The Tent is an architectural statement of intent, a speck of peace within the swirling business of London’s financial district.

 

Made in Saudi Arabia it boasts Moroccan tiling, British stained glass, and rugs woven in places of conflict throughout the world. 

 

The Tent at St Ethelburga'sThe brainchild of Simon Keyes, Creative Director of St Ethelburga’s Centre for Rehabilitation and Peace, the Tent was designed to facilitate inter-faith dialogue within one of the world’s most ethnically diverse cities. 

 

It has no religious adornment, instead designer Keith Critchlow drew on the universal languages of astronomy and “sacred geometry”.

 

Inter-faith co-ordinator Justine Huxley says: “The centre itself was founded by the Archbishop of London, who stood in the rubble after the building was destroyed by an IRA bomb in 1993, and decided that this 12th Century church should be rebuilt to house a place tasked with considering the link between religion and conflict.”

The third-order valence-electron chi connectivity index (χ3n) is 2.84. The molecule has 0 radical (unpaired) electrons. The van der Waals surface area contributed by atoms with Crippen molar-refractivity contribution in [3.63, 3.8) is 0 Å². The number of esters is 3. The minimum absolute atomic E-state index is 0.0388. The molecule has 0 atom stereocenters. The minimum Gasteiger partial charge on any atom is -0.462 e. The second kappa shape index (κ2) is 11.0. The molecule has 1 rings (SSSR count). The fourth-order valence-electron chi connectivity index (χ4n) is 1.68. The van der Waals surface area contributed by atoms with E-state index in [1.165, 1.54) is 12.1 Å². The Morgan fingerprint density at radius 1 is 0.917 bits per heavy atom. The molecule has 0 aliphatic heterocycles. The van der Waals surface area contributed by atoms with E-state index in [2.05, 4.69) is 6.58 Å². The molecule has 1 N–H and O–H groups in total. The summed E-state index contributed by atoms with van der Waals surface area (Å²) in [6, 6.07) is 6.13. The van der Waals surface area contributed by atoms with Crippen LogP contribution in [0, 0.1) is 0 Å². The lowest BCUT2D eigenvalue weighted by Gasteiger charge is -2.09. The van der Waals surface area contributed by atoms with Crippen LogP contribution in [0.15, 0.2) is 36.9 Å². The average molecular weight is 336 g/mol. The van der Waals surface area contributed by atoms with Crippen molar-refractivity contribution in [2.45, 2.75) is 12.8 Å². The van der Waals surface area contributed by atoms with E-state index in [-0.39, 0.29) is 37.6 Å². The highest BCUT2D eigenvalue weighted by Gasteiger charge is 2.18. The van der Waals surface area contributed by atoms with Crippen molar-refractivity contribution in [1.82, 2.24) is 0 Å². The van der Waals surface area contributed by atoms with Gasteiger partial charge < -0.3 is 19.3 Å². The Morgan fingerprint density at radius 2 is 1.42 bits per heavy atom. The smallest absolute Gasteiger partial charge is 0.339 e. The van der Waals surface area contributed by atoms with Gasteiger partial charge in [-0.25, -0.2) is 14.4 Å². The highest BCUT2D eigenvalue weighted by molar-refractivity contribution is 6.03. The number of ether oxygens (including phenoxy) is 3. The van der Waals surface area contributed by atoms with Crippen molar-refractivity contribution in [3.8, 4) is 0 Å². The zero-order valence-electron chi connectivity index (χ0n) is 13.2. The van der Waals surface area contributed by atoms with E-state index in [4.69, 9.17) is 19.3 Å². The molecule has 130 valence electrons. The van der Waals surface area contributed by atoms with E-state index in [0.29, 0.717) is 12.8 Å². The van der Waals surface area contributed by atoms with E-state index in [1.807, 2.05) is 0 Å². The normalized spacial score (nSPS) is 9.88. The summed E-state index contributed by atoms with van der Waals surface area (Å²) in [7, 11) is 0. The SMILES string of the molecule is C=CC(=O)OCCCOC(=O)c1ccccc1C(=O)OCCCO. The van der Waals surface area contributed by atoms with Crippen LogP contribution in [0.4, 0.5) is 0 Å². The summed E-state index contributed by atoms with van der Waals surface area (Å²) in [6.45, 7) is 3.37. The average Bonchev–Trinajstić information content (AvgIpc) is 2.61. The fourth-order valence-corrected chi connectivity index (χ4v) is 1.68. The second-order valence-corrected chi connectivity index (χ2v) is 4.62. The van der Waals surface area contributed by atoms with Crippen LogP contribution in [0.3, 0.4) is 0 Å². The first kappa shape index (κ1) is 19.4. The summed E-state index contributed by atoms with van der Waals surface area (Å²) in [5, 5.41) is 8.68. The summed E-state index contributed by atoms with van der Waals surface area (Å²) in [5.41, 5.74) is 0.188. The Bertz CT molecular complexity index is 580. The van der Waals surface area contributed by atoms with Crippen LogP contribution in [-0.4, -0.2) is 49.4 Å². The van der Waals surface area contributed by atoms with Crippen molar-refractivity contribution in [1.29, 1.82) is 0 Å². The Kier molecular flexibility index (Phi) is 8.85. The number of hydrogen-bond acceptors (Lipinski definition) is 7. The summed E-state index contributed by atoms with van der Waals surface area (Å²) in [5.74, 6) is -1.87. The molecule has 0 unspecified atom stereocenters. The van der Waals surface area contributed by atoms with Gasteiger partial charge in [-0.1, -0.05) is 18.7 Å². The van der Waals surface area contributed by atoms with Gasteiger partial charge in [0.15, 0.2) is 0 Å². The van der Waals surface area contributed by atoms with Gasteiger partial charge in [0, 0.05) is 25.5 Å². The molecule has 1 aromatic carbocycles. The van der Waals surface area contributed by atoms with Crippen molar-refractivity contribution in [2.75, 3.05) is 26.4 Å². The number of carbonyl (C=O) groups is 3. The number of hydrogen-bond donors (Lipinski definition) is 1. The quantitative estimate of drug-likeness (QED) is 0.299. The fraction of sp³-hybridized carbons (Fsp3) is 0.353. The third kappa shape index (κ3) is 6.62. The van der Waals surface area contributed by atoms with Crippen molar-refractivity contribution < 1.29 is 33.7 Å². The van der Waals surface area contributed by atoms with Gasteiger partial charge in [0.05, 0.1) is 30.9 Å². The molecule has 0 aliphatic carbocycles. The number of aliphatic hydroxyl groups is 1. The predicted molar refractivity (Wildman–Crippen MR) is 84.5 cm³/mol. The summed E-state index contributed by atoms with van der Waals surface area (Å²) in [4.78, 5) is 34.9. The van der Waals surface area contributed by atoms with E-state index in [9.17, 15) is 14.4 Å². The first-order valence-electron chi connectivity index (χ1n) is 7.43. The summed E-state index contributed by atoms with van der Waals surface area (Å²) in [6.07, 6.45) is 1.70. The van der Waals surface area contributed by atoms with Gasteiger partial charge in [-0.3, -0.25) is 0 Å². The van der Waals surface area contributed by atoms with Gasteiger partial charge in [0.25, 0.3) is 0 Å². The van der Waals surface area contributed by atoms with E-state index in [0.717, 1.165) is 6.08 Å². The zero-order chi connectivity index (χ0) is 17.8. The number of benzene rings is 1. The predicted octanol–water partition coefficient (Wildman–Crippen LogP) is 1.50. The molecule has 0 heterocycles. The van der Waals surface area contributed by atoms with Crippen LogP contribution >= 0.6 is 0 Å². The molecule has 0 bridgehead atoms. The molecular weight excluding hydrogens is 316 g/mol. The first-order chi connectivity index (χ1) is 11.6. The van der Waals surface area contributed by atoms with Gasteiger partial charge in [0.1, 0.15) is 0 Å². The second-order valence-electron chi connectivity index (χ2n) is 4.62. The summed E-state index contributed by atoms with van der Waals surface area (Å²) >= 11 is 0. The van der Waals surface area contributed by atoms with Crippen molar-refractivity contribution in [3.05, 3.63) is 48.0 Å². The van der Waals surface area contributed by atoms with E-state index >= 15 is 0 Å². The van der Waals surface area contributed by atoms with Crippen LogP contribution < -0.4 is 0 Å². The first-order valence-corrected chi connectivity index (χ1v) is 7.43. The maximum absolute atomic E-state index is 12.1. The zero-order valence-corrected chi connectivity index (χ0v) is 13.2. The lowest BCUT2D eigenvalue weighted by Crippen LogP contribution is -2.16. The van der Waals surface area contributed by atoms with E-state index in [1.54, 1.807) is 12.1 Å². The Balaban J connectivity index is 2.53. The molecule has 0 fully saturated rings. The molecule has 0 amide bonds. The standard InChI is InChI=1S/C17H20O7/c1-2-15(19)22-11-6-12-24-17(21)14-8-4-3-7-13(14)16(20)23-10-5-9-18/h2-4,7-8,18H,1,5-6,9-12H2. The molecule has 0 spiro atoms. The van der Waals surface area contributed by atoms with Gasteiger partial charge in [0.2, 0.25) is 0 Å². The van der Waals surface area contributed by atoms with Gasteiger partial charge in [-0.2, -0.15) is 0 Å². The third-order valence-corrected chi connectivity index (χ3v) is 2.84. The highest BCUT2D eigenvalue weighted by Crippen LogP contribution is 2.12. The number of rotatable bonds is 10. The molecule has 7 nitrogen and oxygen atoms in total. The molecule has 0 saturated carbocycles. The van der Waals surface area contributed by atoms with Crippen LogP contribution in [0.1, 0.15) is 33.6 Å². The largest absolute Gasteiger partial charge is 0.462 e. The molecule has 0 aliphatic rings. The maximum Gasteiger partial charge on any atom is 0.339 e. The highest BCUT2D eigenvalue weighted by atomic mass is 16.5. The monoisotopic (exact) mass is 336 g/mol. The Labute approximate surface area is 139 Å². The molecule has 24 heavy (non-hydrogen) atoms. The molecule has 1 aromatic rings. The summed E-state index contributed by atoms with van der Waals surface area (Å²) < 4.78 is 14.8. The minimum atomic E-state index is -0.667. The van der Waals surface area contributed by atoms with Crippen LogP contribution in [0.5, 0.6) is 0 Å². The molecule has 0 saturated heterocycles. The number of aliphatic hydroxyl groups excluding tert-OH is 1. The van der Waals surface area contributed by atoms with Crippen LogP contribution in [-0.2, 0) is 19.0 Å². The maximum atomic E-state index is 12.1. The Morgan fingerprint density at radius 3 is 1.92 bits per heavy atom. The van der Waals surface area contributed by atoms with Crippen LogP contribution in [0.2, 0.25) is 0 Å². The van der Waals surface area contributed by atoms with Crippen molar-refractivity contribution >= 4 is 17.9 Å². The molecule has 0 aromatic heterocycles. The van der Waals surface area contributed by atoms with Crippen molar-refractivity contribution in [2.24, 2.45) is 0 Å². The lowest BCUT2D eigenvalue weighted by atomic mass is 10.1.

Huxley says their basic currency is dialogue, and that they’ve had success in codifying how best to facilitate that dialogue: “We’ve learnt a lot about religious etiquette, participation, and creating an inclusive space.  But we’ve gone beyond finding out about each other now, and we’re learning to collaborate. 

 

“Of course there are areas of theology that are irreconcilable, a Christian will say, ‘Father, Son and Holy Ghost’ a Muslim will say, ‘One God’, but that doesn’t mean we can’t communicate with each other.  We want to create a space where people can disagree without violence.” 

 

Members of different faiths are encouraged to pray and meditate together at St Ethelburga’s.  Some fundamentalists consider shared devotion abhorrent.  Huxley says: “We haven’t got to the point yet where we are actively seeking people who are anti inter-faith, but by standing up for our own values we can open people’s minds.

 

“We have had evangelical Christians come here, and from the outset they were very hostile towards what we do.  But after spending time with us they suddenly got it, it was heart-warming, and they left changed.”